p:url="${jdbc.url}" />
</beans>
<beans profile="cloud">
<cloud:data-source id="dataSource" />
</beans>
</beans>

In this XML fragment, we can see that there are embedded <beans /> elements inside the main <beans /> element.  This is a new feature of Spring 3.1 that allows different configurations to be easily specified within one configuration file. Here we’ve defined a bean called dataSource as a JDBC datasource and as a CloudFoundry.com datasource.  The profile attribute allows us to specify which profile the bean is to be instantiated in.  So, in the “default” profile, i.e. a local profile where development and testing is most likely to be performed, a JDBC datasource is defined.  The “cloud” profile specifies a datasource for CloudFoundry.com.  A bean profile can be set to cover multiple profiles, but in this example, the dataSource bean is either a local JDBC datasource or a CloudFoundry.com datasource and can never be defined in both cases.

For a detailed description of Spring’s bean definition profiles, check out Chris Beams blog post.

Choosing a Profile at Runtime

The final stage of changing an application to use the bean definition profiles defined above is to add a class that implements the org.springframework.context.ApplicationContextInitializer interface.  This interface allows the spring container to be customised before it in initialized. In our instance, we can hook into this and, depending on the environment, set the active profile to be the “default”, local JDBC datasource, or the “cloud” CloudFoundry.com datasource.

public class Initializer implements

ApplicationContextInitializer<ConfigurableWebApplicationContext> {

protected final Log logger = LogFactory.getLog(getClass());

public void initialize(ConfigurableWebApplicationContext ctx) {
ConfigurableEnvironment environment = ctx.getEnvironment();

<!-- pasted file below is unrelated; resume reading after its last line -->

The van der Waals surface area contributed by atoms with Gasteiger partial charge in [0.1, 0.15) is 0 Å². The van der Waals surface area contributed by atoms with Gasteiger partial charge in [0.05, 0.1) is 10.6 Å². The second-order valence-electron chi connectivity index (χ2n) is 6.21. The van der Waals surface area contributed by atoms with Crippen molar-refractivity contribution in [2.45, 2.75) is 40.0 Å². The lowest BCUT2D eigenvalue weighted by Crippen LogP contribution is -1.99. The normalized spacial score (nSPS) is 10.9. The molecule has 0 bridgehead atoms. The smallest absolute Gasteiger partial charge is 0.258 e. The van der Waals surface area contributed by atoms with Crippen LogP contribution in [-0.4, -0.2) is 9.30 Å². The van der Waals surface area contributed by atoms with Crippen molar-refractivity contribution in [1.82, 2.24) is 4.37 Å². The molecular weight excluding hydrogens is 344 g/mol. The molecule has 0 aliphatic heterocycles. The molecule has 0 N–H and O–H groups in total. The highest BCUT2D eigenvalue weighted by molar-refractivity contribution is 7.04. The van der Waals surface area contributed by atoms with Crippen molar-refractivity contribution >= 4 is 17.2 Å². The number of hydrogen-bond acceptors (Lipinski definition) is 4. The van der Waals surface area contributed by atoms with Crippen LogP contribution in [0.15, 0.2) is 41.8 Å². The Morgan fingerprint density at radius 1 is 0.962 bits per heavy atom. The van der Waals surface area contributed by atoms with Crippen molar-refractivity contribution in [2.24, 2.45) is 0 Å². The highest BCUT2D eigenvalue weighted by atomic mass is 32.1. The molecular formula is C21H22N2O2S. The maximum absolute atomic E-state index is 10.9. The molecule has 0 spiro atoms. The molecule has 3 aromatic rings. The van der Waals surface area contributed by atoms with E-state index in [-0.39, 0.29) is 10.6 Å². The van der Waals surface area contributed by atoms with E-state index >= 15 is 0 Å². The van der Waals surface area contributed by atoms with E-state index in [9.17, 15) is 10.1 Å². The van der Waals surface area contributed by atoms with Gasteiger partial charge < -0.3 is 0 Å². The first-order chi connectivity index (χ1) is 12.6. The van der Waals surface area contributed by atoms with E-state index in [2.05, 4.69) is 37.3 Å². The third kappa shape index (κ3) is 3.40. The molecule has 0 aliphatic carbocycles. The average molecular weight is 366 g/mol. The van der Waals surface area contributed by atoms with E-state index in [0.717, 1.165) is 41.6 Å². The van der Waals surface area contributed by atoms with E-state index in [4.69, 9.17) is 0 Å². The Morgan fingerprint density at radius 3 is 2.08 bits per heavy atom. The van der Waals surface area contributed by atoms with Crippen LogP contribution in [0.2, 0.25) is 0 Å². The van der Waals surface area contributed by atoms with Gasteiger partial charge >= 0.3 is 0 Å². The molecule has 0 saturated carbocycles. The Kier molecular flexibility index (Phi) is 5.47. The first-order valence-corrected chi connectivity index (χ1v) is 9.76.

ApplicationInstanceInfo instanceInfo = new CloudEnvironment()
.getInstanceInfo();

if (instanceInfo == null) {
// We are running locally.
logger.info("Setting default profile.");
environment.setActiveProfiles("default");
} else {
// We are running in the cloud.
logger.info("Setting cloud profile.");
environment.setActiveProfiles("cloud");
}
}
}
 

In this class, we attempt to get the instanceInfo of the CloudEnvironment class.  If this returns null, the application is not running on CloudFoundry.com and the local “default” bean definition profile is set as the active profile.  If, however, a valid instance is returned, then the app is running on CloudFoundry.com and the “cloud” bean definition profile is set as the active profile.

That’s all there is to it and now the application can be developed and deployed as easily locally as it can on CloudFoundry.com

The sample code used in this post can be found on GitHib at https://github.com/daveys/spring-todo

From http://www.davidsalter.co.uk/1/post/2011/04/single-spring-application-deployment-for-both-local-and-cloudfoundrycom-servers.html

 

Published at DZone with permission of David Salter, author and DZone MVB.